Independent Contractors – A Minefield for Employers?

By admin • In Employment LawNo Comments

Before an employer enters into a services agreement, either party may raise the prospect of the business relationship becoming one of an employer and contractor, rather than that of employer/employee. This can be a minefield for the employer. Common law definitions of “contractor” and ‘employee” are as follows: an independent

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Privacy Law Reform: Get Ready Now!

By admin • In Commercial Law, Employment LawNo Comments

New privacy laws take effect from 12 March 2014, increasing obligations on businesses to check that their privacy practices comply with the new, stricter laws. Changes to the Privacy Law will have a distinct impact on credit reporting practices, direct marketing, handling and disclosure of information and will include new

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Bullying in the Workplace – Recent Developments

By admin • In Employment LawNo Comments

On 1 January 2014 significant amendments to the Fair Work Act 2009 (Cth) will come into operation to address workplace bullying, described by Minister Bill Shorten as the “hidden scourge of workplaces.” The aim of the legislation is to introduce a proactive, early intervention procedure to deal with workplace bullying.

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Superannuation

By admin • In Estate PlanningNo Comments

Superannuation Issues with Binding and Non-binding Nominations Most Australians now have superannuation. For many, it is one of their largest assets, particularly where there is life insurance as part of the Fund.  If you have superannuation, you can generally make a beneficiary nomination – either binding on the trustee or

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A Sign of Relief for Step-Parents: Stanford v. Stanford

By admin • In Estate Planning, Family LawNo Comments

The Stanford tale begins in 1971 when Mr and Mrs Stanford exchange marriage vows. Thirty seven years into what is a second marriage for both, tragedy strikes when Mrs Stanford suffers a stroke. She is relocated to a nursing home away from her matrimonial residence and she develops dementia. Mr

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Changes to the General Anti-Avoidance Rule

By admin • In Commercial LawNo Comments

A general overview as to why you cannot avoid it. Introduction The noted economist John Maynard Keynes famously said “The avoidance of taxes is the only intellectual pursuit that carries any reward”; however with the recent release of draft legislation and its complimentary explanatory memoranda, outlining proposed changes to the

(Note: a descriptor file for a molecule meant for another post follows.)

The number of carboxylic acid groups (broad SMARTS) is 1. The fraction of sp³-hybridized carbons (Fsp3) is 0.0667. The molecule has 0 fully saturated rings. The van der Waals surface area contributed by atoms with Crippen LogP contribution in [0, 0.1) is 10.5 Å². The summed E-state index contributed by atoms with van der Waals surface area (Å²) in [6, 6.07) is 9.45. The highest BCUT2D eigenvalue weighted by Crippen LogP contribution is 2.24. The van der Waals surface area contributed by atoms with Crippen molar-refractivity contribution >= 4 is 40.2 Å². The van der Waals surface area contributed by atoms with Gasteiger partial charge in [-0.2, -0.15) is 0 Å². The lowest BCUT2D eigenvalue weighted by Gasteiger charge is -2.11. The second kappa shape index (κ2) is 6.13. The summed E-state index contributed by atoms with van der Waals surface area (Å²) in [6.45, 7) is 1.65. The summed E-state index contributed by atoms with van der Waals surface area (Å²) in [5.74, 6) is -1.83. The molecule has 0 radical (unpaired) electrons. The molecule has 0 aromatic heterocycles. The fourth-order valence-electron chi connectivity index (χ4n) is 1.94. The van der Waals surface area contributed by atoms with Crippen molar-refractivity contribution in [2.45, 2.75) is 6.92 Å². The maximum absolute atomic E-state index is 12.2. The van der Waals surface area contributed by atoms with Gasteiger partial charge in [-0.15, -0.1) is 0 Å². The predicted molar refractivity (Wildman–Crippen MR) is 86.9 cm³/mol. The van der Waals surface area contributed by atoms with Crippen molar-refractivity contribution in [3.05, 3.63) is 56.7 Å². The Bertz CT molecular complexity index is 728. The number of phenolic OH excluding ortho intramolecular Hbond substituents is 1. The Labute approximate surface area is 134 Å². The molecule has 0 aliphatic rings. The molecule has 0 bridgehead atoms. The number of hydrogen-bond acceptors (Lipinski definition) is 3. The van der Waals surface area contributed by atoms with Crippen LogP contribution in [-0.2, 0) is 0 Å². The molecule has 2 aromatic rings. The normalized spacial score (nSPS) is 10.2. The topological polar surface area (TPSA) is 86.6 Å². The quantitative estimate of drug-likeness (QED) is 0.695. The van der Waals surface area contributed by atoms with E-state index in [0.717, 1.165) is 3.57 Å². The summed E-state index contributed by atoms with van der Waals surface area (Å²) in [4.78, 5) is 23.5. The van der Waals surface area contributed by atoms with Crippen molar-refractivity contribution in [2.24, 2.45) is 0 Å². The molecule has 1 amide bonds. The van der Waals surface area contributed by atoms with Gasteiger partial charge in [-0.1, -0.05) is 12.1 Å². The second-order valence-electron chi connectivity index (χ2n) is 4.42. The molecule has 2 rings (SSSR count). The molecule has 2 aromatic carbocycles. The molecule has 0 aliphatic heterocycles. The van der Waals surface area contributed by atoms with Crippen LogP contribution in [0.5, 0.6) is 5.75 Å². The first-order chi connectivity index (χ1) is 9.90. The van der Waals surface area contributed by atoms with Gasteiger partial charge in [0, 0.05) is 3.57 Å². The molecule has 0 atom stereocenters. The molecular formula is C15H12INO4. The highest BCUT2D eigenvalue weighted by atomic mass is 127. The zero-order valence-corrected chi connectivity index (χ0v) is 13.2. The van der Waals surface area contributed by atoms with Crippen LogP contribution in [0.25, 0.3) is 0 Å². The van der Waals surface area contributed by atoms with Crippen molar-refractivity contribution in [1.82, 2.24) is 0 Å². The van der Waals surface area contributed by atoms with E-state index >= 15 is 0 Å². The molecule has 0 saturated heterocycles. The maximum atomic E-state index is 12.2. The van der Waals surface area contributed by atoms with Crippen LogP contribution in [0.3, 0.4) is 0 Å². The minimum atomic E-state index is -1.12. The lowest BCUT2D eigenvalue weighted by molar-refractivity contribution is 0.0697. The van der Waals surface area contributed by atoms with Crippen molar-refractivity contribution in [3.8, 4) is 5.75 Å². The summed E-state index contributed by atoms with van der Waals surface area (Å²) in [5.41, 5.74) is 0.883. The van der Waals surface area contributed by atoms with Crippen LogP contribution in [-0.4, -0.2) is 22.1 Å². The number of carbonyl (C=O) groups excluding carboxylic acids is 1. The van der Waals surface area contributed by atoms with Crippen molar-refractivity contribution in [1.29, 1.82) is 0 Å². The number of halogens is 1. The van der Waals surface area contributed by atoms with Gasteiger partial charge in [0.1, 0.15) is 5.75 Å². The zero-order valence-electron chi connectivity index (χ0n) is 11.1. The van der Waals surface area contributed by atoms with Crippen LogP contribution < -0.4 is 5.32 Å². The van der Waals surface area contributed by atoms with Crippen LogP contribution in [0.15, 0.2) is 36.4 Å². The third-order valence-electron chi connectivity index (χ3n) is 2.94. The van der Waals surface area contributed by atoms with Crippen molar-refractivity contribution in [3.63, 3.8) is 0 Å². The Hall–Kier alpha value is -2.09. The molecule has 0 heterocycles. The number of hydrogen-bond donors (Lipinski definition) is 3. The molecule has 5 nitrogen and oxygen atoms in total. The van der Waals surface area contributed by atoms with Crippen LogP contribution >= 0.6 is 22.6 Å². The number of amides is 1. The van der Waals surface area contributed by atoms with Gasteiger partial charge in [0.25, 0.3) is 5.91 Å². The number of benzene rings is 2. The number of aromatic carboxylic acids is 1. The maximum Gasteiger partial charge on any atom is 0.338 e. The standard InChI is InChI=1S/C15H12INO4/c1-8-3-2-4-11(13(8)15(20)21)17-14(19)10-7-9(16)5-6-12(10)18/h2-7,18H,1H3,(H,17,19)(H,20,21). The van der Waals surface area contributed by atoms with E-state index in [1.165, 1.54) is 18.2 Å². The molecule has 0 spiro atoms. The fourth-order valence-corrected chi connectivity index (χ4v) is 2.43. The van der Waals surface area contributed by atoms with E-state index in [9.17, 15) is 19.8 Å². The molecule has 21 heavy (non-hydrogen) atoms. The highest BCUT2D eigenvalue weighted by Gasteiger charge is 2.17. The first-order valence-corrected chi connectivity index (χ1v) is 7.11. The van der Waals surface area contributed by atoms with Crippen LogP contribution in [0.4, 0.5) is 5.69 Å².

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New Telecommunications Consumer Protection Code Met With Great Reception

By admin • In Commercial Law, Technology LawNo Comments

Historically, complaints to the telecommunications ombudsman greatly exceed the national average for complaints by consumers for other services. Common points of contention and frustration included consumers lacking timely and comprehensive information regarding their mobile plan. Customers complained that critical information, such as when they were close to exceeding their “usage

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Estate Planning – Why It Is More Than Just a Will

By admin • In Estate Planning, WillsNo Comments

Estate planning is a more complex area of law which often involves more than just putting a “simple” Will in place. Many people do not realise that their Will cannot necessarily deal with all of what they may perceive to be their assets. This is one reason why do-it-yourself Will

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Civil Dispute Resolution Act 2011

By admin • In Dispute ResolutionNo Comments

The obligation to try and settle On 12 April 2011 the Federal Parliament enacted the Civil Dispute Resolution Act 2011 (Cth) (“the Act”). The Act came into effect on 1 August 2011. The purpose of the Act is to ensure that people take genuine steps to resolve disputes before commencing

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Changes for the General Skilled Migration

By admin • In Migration LawNo Comments

The new General Skilled Migration rules commenced on 1 July 2011 . The new points test is designed to select the best and brightest skilled migrants who will make the economic contribution to Australia. Points will no longer be awarded for specific occupation, although all applicants must still nominate an

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